Researchers complete surveys of coral reef ecosystems around O`ahu

By Bernardo Vargas-Ángel
Panoramic view of Kaneohe Bay, on the eastern coast of O`ahu, as seen from a small boat on Oct. 20 during a two-week mission (SB-13-20) to conduct monitoring surveys of coral reef ecosystems. NOAA photo by Brett Schumacher

Panoramic view of Kane`ohe Bay, on the eastern coast of O`ahu, as seen from a small boat on Oct. 20 during a two-week mission (SB-13-20) to conduct monitoring surveys of coral reef ecosystems. NOAA photo by Brett Schumacher

Members of the PIFSC Coral Reef Ecosystem Division (CRED) recently concluded a two-week deployment on O`ahu, where they conducted surveys of coral reef ecosystems as part of the Pacific Reef Assessment and Monitoring Program (Pacific RAMP) in the main Hawaiian Islands. These shore-based operations (PIFSC small-boat mission SB-13-20) augment the surveys undertaken during the PIFSC research cruise HA-13-04 aboard the NOAA Ship Hi`ialakai, marking the completion of the fifth such research effort by PIFSC in the main Hawaiian Islands. Pacific RAMP, part of the National Coral Reef Monitoring Plan of NOAA’s Coral Reef Conservation Program, is designed to provide a consistent, comparable flow of information to document and report the status and trends of the environmental conditions and living resources of the nation’s coral reef ecosystems in the Pacific.

Paula Ayotte, a member of the fish team at the PIFSC Coral Reef Ecosystem Division, conducts surveys for fish at a Rapid Ecological Assessment site implementing the stationary-point-count (SPC) method. NOAA photo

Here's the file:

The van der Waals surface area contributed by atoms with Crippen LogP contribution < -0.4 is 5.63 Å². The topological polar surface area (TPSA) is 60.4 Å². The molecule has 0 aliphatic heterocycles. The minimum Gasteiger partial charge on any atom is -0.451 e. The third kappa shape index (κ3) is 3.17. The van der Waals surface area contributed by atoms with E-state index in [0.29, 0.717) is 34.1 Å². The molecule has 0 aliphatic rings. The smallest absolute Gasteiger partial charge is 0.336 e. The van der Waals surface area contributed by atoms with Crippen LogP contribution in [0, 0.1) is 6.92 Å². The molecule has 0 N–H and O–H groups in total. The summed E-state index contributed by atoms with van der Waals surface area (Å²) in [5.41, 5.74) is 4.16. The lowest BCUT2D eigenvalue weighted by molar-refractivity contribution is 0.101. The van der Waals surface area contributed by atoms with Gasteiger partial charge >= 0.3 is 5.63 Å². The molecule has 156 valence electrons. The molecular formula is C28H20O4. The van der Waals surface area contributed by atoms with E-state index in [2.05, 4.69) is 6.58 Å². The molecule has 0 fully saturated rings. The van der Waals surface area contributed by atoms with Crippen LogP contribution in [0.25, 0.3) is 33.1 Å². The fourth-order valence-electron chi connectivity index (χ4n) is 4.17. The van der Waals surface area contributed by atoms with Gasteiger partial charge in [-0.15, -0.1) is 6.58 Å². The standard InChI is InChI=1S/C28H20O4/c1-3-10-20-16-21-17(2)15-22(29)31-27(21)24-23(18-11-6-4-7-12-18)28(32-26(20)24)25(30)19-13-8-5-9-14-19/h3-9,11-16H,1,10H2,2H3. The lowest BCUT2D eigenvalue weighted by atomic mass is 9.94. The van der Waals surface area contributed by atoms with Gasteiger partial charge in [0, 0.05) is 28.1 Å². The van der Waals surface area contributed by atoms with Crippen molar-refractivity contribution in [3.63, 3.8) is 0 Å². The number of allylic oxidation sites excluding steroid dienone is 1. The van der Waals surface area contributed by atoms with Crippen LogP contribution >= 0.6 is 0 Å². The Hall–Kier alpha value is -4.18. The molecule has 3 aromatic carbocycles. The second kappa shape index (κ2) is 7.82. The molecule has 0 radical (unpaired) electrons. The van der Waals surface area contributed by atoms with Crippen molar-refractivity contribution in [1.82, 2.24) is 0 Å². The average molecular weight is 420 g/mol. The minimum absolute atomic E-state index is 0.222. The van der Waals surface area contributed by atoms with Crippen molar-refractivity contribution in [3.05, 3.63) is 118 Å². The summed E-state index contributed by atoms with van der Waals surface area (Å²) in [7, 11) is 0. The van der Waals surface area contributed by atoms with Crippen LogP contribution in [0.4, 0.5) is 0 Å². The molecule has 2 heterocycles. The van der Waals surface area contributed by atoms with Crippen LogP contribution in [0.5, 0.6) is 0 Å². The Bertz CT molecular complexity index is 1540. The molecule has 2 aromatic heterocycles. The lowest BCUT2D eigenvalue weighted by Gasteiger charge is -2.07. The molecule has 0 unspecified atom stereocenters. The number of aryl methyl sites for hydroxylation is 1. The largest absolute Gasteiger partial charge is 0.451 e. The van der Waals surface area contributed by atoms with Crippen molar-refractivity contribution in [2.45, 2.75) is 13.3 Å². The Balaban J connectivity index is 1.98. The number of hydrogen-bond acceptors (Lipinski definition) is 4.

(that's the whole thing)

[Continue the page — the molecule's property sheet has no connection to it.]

Paula Ayotte, a member of the fish team at the PIFSC Coral Reef Ecosystem Division, conducts surveys for fish at a Rapid Ecological Assessment site implementing the stationary-point-count (SPC) method. NOAA photo

During the SB-13-20 mission on Oct. 18–Nov. 6, scuba divers conducted Rapid Ecological Assessments (REAs), focusing on the acquisition of data to derive estimates of diversity, relative abundance, biomass, and size-class structure of reef fishes and corals. Divers from the CRED instrumentation team collected data on water temperature, salinity, carbonate chemistry, and other physical characteristics of the reef environment with an assortment of oceanographic monitoring instruments. They also collected water samples and deployed autonomous reef monitoring structures (ARMS) to assess the taxonomic diversity of cryptic invertebrate species on coral reefs and arrays of calcification accretion units (CAUs) and bioerosion monitoring units (BMUs) to assess the effects of ocean acidification on rates of reef carbonate deposition.

Data collected by the scientific staff of this mission contribute to information that provides the scientific basis necessary for sound management of the marine resources of coral reef ecosystems in the main Hawaiian Islands.

Dione Swanson, a member of the benthic team at the PIFSC Coral Reef Ecosystem Division, conducts surveys for corals at a Rapid Ecological Assessment site implementing the belt-transect method. NOAA photo

Dione Swanson, a member of the benthic team at the PIFSC Coral Reef Ecosystem Division, conducts surveys for corals at a Rapid Ecological Assessment site implementing the belt-transect method. NOAA photo

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